(c) In determining that "particularized guarantees of trustworthiness" were not shown, the State Supreme Court erred in placing dispositive weight on the lack of procedural safeguards at the interview, since such safeguards may in many instances be inappropriate or unnecessary to a determination whether a given statement is sufficiently trustworthy for Confrontation Clause purposes. Rather, such trustworthiness guarantees must be shown from the totality of those circumstances that surround the making of the statement and render the declarant particularly worthy of belief. As is the case with statements admitted under a firmly rooted hearsay exception, see, e.g., Green, supra, at 161, evidence possessing "particularized guarantees of trustworthiness" must be so trustworthy that adversarial testing would add little to its reliability. In child abuse cases, factors used to determine trustworthiness guaranteessuch as the declarant's mental state and the use of terminology unexpected of a child of similar agemust relate to whether the child was particularly likely to be telling the truth when the statement was made. The State's contention that evidence corroborating a hearsay statement may properly support a finding that the statement bears such trustworthiness guarantees is rejected, since this would permit admission of presumptively unreliable statements, such as those made under duress, by bootstrapping on the trustworthiness of other evidence at trial. That result is at odds with the requirement that hearsay evidence admitted under the Clause be so trustworthy that cross-examination of the declarant would be of marginal utility. Also rejected is Wright's contention that the child's statements are per se or presumptively unreliable on the ground that the trial court found the child incompetent to testify at trial. The court found only that she was not capable of communicating to the jury and implicitly found that at the time she made the statements she was capable of receiving just impressions of the facts and of relating them truly. Moreover, the Clause does not erect a per se rule barring the admission of prior statements of a declarant who is unable to communicate to the jury at the time of trial. See, e.g., Mattox v. United States, 156 U.S. 237, 243-244. Pp. 10-17.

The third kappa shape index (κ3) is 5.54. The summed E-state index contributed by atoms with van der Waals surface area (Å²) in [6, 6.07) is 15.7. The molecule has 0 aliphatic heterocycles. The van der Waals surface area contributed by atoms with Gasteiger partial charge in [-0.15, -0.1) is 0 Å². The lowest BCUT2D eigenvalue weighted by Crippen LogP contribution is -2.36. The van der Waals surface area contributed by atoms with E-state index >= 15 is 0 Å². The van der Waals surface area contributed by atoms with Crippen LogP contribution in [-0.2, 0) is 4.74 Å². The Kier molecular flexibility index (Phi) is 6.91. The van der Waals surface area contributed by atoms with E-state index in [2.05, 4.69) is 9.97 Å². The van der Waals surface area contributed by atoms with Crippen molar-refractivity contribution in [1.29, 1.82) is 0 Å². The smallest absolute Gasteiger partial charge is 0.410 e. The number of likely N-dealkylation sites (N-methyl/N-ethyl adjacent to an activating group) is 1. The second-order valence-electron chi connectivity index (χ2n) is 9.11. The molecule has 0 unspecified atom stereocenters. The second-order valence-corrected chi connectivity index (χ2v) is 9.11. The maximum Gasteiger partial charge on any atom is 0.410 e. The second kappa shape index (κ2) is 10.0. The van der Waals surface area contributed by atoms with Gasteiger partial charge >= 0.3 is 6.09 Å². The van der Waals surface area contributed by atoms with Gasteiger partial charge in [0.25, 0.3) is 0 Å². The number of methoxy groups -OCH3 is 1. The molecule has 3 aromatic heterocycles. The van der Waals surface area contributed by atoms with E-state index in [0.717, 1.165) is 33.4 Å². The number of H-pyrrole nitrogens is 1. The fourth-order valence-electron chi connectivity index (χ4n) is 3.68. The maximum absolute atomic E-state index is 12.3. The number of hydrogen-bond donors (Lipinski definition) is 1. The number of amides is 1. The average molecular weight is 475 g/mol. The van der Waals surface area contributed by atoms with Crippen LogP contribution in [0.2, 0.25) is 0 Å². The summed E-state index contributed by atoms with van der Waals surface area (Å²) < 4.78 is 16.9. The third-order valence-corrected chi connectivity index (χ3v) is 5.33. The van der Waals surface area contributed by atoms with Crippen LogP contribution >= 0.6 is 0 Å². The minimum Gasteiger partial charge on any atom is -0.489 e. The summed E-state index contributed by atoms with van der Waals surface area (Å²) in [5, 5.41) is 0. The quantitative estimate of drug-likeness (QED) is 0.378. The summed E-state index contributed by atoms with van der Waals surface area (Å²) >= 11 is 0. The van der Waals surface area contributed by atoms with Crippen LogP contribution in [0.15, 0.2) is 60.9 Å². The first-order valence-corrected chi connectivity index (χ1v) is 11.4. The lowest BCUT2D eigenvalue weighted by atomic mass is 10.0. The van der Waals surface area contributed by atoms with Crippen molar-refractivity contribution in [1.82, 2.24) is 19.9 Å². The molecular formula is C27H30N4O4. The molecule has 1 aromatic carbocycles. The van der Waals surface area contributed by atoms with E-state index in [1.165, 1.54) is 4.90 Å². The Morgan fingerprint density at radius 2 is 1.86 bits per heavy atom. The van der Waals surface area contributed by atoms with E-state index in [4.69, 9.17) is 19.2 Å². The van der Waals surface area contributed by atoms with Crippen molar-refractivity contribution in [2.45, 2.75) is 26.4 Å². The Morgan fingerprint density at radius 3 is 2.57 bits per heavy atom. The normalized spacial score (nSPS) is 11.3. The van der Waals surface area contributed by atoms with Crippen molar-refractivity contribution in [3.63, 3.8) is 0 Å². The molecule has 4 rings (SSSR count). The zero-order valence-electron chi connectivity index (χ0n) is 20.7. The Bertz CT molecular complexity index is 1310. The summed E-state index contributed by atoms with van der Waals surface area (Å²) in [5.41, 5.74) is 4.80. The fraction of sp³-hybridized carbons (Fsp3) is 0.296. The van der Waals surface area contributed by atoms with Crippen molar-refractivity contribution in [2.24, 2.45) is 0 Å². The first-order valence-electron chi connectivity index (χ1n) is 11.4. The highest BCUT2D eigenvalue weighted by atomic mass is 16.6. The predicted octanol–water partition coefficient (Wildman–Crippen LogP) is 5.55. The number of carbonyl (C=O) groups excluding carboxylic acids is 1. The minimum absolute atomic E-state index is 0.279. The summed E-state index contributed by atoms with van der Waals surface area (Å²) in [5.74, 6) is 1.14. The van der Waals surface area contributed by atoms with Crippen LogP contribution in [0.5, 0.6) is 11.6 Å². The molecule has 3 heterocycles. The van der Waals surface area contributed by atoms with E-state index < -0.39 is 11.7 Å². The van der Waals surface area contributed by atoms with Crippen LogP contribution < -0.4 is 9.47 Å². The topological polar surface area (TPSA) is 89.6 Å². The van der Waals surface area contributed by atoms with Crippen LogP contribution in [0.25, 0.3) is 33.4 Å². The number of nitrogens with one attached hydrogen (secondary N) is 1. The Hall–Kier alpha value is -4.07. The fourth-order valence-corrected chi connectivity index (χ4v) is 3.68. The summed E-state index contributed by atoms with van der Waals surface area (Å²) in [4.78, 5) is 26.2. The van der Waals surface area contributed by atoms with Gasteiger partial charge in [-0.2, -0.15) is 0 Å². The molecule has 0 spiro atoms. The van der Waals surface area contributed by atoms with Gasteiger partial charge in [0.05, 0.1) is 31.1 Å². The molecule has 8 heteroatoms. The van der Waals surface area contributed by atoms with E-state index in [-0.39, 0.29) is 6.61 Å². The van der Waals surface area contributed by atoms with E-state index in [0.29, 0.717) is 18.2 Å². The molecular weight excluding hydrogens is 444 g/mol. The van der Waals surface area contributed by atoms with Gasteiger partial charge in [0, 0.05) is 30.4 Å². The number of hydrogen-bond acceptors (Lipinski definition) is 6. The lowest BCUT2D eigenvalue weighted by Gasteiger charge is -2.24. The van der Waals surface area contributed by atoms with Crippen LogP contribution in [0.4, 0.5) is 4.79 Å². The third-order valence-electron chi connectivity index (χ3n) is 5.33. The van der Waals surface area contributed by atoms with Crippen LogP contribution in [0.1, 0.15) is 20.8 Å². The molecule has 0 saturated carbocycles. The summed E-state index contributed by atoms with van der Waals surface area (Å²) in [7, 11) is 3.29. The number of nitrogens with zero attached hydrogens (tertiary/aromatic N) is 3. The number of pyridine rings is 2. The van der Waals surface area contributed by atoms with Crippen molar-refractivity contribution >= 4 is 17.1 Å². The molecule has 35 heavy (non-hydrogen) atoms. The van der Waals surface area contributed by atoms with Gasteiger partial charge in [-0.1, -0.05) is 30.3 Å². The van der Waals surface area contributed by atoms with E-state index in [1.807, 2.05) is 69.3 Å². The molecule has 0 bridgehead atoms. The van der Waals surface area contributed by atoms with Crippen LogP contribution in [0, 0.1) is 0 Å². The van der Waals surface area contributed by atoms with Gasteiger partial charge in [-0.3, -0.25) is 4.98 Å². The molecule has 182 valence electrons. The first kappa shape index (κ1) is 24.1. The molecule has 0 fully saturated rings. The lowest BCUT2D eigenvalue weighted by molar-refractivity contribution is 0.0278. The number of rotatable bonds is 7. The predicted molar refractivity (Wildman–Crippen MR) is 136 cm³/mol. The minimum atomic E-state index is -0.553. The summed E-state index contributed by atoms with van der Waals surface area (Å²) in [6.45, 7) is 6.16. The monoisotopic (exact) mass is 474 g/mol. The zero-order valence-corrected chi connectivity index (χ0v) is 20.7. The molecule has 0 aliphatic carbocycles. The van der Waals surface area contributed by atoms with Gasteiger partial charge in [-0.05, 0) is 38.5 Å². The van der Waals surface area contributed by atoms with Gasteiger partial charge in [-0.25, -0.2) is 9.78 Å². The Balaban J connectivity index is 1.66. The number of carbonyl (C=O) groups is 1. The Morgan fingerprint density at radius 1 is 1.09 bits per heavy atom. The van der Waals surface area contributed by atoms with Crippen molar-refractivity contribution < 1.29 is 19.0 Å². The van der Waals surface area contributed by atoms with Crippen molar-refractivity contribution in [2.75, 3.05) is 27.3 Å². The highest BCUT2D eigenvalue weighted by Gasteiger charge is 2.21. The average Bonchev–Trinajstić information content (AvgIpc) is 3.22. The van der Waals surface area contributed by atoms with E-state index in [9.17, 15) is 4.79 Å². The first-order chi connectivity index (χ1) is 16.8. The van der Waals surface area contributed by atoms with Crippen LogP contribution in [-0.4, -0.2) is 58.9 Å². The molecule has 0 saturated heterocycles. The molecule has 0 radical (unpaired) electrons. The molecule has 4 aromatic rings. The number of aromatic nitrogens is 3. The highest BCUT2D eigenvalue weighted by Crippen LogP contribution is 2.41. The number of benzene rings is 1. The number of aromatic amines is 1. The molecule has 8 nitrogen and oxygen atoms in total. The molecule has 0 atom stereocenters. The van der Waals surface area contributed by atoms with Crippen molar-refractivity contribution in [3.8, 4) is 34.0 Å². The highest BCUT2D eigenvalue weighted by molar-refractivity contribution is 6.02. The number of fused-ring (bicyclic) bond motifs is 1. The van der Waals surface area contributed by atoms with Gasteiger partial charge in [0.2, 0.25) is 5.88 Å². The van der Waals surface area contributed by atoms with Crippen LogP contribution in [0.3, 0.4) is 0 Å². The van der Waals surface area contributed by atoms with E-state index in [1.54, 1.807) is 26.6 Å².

(d) In admitting the evidence, the trial court identified only two factorswhether the child had a motive to make up her story and whether, given her age, the statements were of the type that one would expect a child to fabricaterelating to circumstances surrounding the making of the statements. The State Supreme Court properly focused on the presumptive unreliability of the out-of-court statements and on the suggestive manner in which the doctor conducted his interview. Viewing the totality of the circumstances, there is no special reason for supposing that the incriminating statements about the child's own abuse were particularly trustworthy. Her statement about her sister presents a closer question. Although its spontaneity and the change in her demeanor suggest that she may have been telling the truth, spontaneity may be an inaccurate indicator of trustworthiness where there has been prior interrogation, prompting, or manipulation by adults. Moreover, the statement was not made under circumstances of reliability comparable to those required, for example, for the admission of excited utterances or statements made for purposes of medical diagnosis or treatment. Because the State does not challenge the State Supreme Court's determination that the Confrontation Clause error was not harmless beyond a reasonable doubt, this Court will not revisit the issue. Pp. 18-20.
116 Idaho 382, 775 P. 2d 1224, affirmed.
O'Connor, J., delivered the opinion of the Court, in which Brennan, Marshall, Stevens, and Scalia, JJ., joined. Kennedy, J., filed a dissenting opinion, in which Rehnquist, C.J., and White and Blackmun, JJ., joined.